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House Surveillance Bill Contains Provision to Aid Telecom Suits


House Surveillance Bill Contains Provision to Aid Telecom Suits

As The New York Times reports this morning, the House leadership's draft proposal for a surveillance bill contains a provision that would reject giving retroactive immunity to the telecoms. Instead, it would give the courts authorization to hear the classified material at issue in the case -- in essence disposing with the administration's claim of the state secrets privilege. I had a senior House aide walk me through the proposal, which is sure to infuriate the administration.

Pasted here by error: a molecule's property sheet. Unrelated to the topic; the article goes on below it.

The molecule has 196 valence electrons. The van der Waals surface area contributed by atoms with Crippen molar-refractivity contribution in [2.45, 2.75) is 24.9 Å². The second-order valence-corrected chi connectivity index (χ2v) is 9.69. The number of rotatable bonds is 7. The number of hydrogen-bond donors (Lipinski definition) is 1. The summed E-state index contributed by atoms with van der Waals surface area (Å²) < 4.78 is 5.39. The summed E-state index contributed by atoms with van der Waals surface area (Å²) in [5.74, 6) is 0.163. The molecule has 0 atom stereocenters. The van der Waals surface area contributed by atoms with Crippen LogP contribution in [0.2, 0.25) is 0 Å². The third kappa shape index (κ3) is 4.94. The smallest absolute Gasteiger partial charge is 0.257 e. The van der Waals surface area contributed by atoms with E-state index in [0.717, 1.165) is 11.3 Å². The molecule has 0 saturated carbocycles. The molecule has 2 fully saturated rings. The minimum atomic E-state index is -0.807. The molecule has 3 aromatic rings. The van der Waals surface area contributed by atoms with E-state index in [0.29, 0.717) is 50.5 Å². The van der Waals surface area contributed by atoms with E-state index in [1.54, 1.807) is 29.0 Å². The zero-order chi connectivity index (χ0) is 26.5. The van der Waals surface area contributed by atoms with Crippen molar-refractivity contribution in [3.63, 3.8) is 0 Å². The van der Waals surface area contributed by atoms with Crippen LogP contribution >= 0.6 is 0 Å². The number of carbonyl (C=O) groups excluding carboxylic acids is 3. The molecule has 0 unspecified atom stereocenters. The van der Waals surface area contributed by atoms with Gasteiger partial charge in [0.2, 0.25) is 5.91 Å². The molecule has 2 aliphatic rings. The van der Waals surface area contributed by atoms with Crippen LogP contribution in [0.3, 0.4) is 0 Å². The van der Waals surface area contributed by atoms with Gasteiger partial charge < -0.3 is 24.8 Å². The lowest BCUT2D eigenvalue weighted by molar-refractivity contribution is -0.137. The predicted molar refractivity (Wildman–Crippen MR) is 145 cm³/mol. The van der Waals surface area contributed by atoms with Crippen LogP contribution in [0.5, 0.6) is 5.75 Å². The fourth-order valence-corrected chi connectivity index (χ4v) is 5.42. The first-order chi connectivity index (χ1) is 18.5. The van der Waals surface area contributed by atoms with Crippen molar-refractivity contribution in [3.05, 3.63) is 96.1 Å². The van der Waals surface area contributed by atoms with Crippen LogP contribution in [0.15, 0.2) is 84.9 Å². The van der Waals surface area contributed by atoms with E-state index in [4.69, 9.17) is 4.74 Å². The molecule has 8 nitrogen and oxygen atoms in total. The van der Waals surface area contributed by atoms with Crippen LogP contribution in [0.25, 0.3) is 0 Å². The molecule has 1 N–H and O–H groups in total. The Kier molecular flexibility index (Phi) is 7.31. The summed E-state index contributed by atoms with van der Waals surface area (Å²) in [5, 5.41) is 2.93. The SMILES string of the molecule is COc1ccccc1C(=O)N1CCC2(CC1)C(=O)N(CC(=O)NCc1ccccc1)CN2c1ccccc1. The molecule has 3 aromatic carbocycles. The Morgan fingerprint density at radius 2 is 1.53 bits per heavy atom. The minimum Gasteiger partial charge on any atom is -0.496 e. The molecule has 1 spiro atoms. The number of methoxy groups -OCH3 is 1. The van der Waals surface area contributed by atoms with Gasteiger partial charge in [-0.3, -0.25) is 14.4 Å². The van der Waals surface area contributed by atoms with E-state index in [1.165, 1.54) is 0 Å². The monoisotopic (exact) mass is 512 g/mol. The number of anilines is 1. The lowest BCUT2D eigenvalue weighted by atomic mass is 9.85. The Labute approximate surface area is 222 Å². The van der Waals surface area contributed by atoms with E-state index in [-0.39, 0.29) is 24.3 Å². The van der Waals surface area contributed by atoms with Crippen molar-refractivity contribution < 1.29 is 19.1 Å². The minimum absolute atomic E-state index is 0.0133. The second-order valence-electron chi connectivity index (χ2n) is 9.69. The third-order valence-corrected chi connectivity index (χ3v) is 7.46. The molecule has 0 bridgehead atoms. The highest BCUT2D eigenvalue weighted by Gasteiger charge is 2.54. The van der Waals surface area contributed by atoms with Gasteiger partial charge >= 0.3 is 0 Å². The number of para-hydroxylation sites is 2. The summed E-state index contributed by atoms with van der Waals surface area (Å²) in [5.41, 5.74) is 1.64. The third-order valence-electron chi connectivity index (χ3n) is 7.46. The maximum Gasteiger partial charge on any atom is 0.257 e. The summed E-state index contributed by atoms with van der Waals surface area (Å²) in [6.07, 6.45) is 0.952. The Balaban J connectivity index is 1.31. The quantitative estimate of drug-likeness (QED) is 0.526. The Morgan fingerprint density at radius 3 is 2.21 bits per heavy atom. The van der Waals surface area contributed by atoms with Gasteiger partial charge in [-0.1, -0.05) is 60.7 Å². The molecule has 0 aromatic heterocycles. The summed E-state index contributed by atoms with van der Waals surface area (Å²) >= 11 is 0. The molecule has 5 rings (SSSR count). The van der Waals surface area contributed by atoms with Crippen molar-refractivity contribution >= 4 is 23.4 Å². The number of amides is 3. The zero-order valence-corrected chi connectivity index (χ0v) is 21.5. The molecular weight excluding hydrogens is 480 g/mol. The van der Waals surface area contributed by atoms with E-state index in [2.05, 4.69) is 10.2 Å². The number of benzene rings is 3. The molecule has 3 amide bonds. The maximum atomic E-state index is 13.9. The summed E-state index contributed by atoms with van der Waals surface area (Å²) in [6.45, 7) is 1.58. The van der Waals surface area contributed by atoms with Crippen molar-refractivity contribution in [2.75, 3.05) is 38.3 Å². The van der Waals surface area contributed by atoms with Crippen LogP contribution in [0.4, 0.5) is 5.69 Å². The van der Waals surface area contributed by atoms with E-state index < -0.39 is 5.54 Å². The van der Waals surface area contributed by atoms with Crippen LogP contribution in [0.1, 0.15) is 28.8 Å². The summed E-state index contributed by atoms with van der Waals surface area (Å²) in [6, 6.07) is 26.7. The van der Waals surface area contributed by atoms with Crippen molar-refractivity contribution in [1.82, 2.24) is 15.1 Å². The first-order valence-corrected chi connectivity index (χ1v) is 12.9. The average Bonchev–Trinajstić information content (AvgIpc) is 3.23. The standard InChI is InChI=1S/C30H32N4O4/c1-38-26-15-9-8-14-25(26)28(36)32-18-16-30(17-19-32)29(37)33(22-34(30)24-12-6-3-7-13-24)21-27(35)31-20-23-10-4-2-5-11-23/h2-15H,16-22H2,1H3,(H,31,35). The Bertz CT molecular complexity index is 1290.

As things currently stand, if the Electronic Frontier Foundation, the plaintiff in the lead suit against AT&T, wins on the state secrets issue, the case is almost sure to be appealed all the way up to the Supreme Court. If they were to win that battle -- which will likely take a year or more -- the trial court would still be confronted with the problem of assessing the classified information. The aide said that the process outlined in the draft bill is not substantially different from the situation that would arise in that case. What the House bill essentially does is leapfrog over that issue.

Tuesday, March 11, 2008

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